TITLE: New York - Welcome to the land of
freedom - An ocean steamer passing the Statue of Liberty:
Scene on the steerage deck / from a sketch by a staff artist.
CALL NUMBER: Illus. in AP2.L52 1881 (Case Y) [P&P]
SUMMARY: Immigrants on deck of steamer "Germanic."
MEDIUM: 1 print (2 pages) : wood engraving.
Illus. in: Frank Leslie's illustrated newspaper, 1887 July 2, pp. 324-325.
Digital ID: cph 3c13735
Source: b&w film copy neg.
Medium resolution JPEG version (47 kilobytes)
Retrieve higher resolution JPEG version (123 kilobytes)
Retrieve uncompressed archival TIFF version (12 megabytes)
TITLE: Emigrants coming to the "Land of
MEDIUM: 1 photographic print on stereo card : stereograph.
CREATED/PUBLISHED: c1902. NOTES: Copyright by William H. Rau. No. 4580.
REPOSITORY: Library of Congress Prints and Photographs Division Washington, D.C.
DIGITAL ID: (b&w film copy neg. of left half stereo) cph 3a09957
Augustus Frederick Sherman,
an Ellis Island registry clerk and a photographer, circa 1905.
Courtesy of the Statue of Liberty National Monument,
the Ellis Island Immigration Museum and the Aperture Foundation.
New York's Ellis Island
was the primary U.S.
immigration portal between 1892 and 1954.
Of the countless photographs taken as more than 12 million settlers
through America's "Golden Door,"
Augustus Frederick Sherman's portraits stand
His body of work, consisting of some 250 images,
is one of the most
affecting portfolios of that mass movement.
His subjects are rarely identified
by name, and are often wearing ethnic clothing
and posing in front of a plain
making a compelling statement about the individualism
create America's melting pot.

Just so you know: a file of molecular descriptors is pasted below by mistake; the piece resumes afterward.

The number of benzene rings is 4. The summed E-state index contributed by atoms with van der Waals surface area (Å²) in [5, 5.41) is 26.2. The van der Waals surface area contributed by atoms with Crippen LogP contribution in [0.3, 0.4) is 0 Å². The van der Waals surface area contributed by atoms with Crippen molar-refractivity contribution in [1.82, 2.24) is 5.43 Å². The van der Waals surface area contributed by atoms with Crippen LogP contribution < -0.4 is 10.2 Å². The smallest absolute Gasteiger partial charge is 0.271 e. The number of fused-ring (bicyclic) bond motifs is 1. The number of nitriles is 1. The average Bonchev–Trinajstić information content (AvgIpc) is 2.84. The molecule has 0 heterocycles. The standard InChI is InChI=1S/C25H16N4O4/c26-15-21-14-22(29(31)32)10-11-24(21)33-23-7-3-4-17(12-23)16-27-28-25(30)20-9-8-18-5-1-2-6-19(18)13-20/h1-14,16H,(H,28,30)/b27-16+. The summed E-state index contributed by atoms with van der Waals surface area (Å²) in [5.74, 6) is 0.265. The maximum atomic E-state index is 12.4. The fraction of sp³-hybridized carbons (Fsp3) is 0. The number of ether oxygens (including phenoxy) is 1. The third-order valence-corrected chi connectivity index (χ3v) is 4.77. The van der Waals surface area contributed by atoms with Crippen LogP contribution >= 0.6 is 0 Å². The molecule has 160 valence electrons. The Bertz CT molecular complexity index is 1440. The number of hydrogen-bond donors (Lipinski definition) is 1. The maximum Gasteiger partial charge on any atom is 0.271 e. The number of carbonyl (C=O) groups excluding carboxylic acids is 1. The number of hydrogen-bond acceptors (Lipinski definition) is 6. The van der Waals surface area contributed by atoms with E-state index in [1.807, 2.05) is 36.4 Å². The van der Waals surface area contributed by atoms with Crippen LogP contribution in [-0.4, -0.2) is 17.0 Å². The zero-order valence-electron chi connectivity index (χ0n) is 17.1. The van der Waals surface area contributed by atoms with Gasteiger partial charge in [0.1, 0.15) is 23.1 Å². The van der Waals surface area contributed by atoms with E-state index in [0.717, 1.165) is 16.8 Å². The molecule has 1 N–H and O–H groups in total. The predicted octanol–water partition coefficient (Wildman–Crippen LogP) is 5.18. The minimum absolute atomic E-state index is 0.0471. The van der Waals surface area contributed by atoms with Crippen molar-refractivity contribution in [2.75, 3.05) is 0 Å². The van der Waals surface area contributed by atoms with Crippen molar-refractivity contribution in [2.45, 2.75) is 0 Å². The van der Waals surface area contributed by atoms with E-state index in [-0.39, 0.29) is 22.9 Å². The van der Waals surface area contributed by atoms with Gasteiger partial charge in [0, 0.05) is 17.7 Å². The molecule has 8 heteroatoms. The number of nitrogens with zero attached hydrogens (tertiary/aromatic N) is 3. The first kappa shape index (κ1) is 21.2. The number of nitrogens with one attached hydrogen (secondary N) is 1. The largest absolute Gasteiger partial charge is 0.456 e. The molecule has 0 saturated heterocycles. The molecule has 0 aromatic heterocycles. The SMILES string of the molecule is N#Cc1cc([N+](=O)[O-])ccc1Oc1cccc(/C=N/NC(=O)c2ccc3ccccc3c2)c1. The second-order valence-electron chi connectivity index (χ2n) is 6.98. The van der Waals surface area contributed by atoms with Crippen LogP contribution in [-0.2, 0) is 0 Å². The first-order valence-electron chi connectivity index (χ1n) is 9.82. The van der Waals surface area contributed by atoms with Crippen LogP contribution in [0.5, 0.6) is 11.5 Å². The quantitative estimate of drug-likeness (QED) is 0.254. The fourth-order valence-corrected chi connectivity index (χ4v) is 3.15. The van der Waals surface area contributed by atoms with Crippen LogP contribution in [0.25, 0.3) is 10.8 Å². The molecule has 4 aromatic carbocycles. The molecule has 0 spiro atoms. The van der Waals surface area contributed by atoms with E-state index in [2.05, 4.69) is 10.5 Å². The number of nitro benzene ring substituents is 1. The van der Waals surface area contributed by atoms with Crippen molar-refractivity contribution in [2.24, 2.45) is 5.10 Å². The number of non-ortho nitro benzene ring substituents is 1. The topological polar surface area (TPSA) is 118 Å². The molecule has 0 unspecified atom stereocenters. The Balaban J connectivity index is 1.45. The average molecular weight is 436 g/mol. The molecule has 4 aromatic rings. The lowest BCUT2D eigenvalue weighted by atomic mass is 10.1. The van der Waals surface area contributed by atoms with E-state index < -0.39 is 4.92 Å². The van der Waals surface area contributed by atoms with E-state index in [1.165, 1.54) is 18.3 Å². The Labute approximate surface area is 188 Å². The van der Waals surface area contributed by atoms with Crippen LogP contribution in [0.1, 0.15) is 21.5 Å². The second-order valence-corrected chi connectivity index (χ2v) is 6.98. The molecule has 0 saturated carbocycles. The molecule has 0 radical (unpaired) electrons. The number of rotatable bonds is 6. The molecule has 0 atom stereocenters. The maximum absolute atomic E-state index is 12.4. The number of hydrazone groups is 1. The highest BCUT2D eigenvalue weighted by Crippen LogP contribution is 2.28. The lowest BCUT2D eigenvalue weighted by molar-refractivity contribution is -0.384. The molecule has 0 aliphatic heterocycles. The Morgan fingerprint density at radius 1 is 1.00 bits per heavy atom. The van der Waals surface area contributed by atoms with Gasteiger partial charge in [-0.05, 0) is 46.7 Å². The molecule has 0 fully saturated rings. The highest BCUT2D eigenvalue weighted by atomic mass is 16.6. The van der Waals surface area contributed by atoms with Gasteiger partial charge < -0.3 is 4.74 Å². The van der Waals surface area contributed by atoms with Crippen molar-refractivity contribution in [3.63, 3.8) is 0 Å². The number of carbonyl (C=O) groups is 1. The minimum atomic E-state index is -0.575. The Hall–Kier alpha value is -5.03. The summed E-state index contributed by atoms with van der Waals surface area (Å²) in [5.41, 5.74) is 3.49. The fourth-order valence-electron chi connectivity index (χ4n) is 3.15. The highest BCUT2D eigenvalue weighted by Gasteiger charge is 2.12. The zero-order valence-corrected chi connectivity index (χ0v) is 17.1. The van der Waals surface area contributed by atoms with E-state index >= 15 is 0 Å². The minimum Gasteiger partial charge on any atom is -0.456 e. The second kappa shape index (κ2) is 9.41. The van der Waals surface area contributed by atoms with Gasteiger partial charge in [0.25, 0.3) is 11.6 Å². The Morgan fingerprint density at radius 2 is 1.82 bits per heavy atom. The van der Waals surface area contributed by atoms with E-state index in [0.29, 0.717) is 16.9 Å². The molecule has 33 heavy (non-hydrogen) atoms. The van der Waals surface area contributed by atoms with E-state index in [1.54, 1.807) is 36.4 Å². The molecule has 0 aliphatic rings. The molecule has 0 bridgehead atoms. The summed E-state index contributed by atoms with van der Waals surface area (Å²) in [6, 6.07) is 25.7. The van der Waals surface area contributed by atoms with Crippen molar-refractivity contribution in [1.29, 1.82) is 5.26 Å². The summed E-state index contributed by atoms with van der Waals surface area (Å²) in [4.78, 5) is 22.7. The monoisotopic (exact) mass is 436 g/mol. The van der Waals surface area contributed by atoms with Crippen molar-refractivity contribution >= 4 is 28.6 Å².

Herewith, a selection of Sherman's photographs
from the new book
Augustus F. Sherman: Ellis Island Portraits 1905–1920
(An accompanying exhibition will debut in June at the Ellis Island
First Through Gates of Ellis Island, She
Now She’s Found.
September 14, 2006
The New York Times
By SAM ROBERTS
Annie Moore is memorialized by bronze statues
in New York Harbor and Ireland and cited in story and song as the first of 12
million immigrants to arrive at Ellis Island. Her story, as it has been
recounted for decades, is that she went west with her family to fulfill the
American dream — eventually reaching Texas, where she married a descendant of
the Irish liberator Daniel O’Connell and then died accidentally under the wheels
of a streetcar at the age of 46.
The first part of the myth seems authentic enough.
Hustled ahead of a burly German by her two younger brothers and by an Irish
longshoreman who shouted “Ladies first,” one Annie Moore from County Cork set
foot on Ellis Island ahead of the other passengers from the steamship Nevada on
Jan. 1, 1892, her 15th birthday. She was officially registered by the former
private secretary to the secretary of the treasury and was presented with a $10
gold piece by the superintendent of immigration.
“She says she will never part with it, but will always keep it as a pleasant
memento of the occasion,” The New York Times reported in describing the
ceremonies inaugurating Ellis Island.
As for what happened next, though, history appears to have embraced the wrong
“It’s a classic go-West-young-woman tale riddled with tragedy,” said Megan
Smolenyak Smolenyak, a professional genealogist. “If only it were true.”
In fact, according to Mrs. Smolenyak Smolenyak’s research, the Annie Moore of
Ellis Island fame settled on the Lower East Side, married a bakery clerk and had
11 children. She lived a poor immigrant’s life, but her descendants multiplied
and many prospered.
The story of the immigrant girl who went west, however, became so commonly
accepted that even descendants of the Annie Moore who died in Texas came to
believe it. Over the years, several have been invited to participate at
ceremonies on Ellis Island and in Ireland.
It took some genealogical detective work to find the proper Annie. After